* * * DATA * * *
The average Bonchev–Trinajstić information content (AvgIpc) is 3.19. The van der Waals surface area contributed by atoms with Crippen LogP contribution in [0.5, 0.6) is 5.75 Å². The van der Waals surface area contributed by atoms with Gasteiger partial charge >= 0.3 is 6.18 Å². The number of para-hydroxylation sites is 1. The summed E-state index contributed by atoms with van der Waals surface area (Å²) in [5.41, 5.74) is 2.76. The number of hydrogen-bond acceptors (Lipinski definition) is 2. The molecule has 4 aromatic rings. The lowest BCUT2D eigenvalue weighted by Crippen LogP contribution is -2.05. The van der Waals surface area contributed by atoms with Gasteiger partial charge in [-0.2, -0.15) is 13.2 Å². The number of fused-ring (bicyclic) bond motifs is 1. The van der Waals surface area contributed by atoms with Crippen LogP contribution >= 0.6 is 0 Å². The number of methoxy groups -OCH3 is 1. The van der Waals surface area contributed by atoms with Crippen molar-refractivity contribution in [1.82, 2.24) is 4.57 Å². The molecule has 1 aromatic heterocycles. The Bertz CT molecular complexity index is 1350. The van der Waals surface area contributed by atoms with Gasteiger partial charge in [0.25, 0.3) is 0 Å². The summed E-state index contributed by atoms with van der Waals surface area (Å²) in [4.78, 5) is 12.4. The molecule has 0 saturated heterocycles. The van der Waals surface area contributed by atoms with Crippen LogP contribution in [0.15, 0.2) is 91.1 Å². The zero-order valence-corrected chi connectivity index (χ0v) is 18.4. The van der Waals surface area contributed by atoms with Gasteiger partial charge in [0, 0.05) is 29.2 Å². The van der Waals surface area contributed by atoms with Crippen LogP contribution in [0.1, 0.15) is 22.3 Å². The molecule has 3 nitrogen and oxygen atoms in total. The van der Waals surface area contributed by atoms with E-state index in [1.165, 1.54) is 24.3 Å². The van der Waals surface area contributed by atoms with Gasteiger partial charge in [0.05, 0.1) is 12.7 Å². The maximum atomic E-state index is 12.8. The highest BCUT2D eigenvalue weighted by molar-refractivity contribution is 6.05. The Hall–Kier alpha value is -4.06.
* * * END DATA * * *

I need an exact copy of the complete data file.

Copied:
The average Bonchev–Trinajstić information content (AvgIpc) is 3.19. The van der Waals surface area contributed by atoms with Crippen LogP contribution in [0.5, 0.6) is 5.75 Å². The van der Waals surface area contributed by atoms with Gasteiger partial charge >= 0.3 is 6.18 Å². The number of para-hydroxylation sites is 1. The summed E-state index contributed by atoms with van der Waals surface area (Å²) in [5.41, 5.74) is 2.76. The number of hydrogen-bond acceptors (Lipinski definition) is 2. The molecule has 4 aromatic rings. The lowest BCUT2D eigenvalue weighted by Crippen LogP contribution is -2.05. The van der Waals surface area contributed by atoms with Gasteiger partial charge in [-0.2, -0.15) is 13.2 Å². The number of fused-ring (bicyclic) bond motifs is 1. The van der Waals surface area contributed by atoms with Crippen LogP contribution >= 0.6 is 0 Å². The number of methoxy groups -OCH3 is 1. The van der Waals surface area contributed by atoms with Crippen molar-refractivity contribution in [1.82, 2.24) is 4.57 Å². The molecule has 1 aromatic heterocycles. The Bertz CT molecular complexity index is 1350. The van der Waals surface area contributed by atoms with Gasteiger partial charge in [0.25, 0.3) is 0 Å². The summed E-state index contributed by atoms with van der Waals surface area (Å²) in [4.78, 5) is 12.4. The molecule has 0 saturated heterocycles. The van der Waals surface area contributed by atoms with Crippen LogP contribution in [0.15, 0.2) is 91.1 Å². The zero-order valence-corrected chi connectivity index (χ0v) is 18.4. The van der Waals surface area contributed by atoms with Gasteiger partial charge in [0, 0.05) is 29.2 Å². The van der Waals surface area contributed by atoms with Crippen LogP contribution in [0.1, 0.15) is 22.3 Å². The molecule has 3 nitrogen and oxygen atoms in total. The van der Waals surface area contributed by atoms with E-state index in [1.165, 1.54) is 24.3 Å². The van der Waals surface area contributed by atoms with Gasteiger partial charge in [0.05, 0.1) is 12.7 Å². The maximum atomic E-state index is 12.8. The highest BCUT2D eigenvalue weighted by molar-refractivity contribution is 6.05. The Hall–Kier alpha value is -4.06.